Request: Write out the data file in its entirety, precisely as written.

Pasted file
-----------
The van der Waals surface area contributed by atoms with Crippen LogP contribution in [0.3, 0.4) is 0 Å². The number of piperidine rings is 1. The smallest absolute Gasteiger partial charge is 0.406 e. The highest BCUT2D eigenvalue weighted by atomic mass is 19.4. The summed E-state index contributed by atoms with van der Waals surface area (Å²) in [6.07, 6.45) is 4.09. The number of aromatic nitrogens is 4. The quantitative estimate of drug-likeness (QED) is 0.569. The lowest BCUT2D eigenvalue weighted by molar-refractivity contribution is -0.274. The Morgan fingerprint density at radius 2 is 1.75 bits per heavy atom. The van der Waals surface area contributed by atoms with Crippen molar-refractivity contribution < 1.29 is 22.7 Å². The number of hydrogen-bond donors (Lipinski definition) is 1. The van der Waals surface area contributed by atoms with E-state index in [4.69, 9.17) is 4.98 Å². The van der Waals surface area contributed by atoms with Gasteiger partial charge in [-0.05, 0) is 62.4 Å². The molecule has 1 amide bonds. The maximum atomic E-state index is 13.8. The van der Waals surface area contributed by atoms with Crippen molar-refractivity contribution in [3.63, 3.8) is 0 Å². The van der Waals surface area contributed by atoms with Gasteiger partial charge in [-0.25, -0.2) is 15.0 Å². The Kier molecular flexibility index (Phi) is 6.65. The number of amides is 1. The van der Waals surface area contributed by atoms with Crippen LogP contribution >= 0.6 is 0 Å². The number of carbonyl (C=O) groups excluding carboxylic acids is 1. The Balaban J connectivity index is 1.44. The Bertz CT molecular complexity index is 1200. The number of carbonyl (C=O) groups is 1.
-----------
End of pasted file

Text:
The van der Waals surface area contributed by atoms with Crippen LogP contribution in [0.3, 0.4) is 0 Å². The number of piperidine rings is 1. The smallest absolute Gasteiger partial charge is 0.406 e. The highest BCUT2D eigenvalue weighted by atomic mass is 19.4. The summed E-state index contributed by atoms with van der Waals surface area (Å²) in [6.07, 6.45) is 4.09. The number of aromatic nitrogens is 4. The quantitative estimate of drug-likeness (QED) is 0.569. The lowest BCUT2D eigenvalue weighted by molar-refractivity contribution is -0.274. The Morgan fingerprint density at radius 2 is 1.75 bits per heavy atom. The van der Waals surface area contributed by atoms with Crippen molar-refractivity contribution < 1.29 is 22.7 Å². The number of hydrogen-bond donors (Lipinski definition) is 1. The van der Waals surface area contributed by atoms with E-state index in [4.69, 9.17) is 4.98 Å². The van der Waals surface area contributed by atoms with Gasteiger partial charge in [-0.05, 0) is 62.4 Å². The molecule has 1 amide bonds. The maximum atomic E-state index is 13.8. The van der Waals surface area contributed by atoms with Crippen molar-refractivity contribution in [3.63, 3.8) is 0 Å². The van der Waals surface area contributed by atoms with Gasteiger partial charge in [-0.25, -0.2) is 15.0 Å². The Kier molecular flexibility index (Phi) is 6.65. The number of amides is 1. The van der Waals surface area contributed by atoms with Crippen LogP contribution >= 0.6 is 0 Å². The number of carbonyl (C=O) groups excluding carboxylic acids is 1. The Balaban J connectivity index is 1.44. The Bertz CT molecular complexity index is 1200. The number of carbonyl (C=O) groups is 1.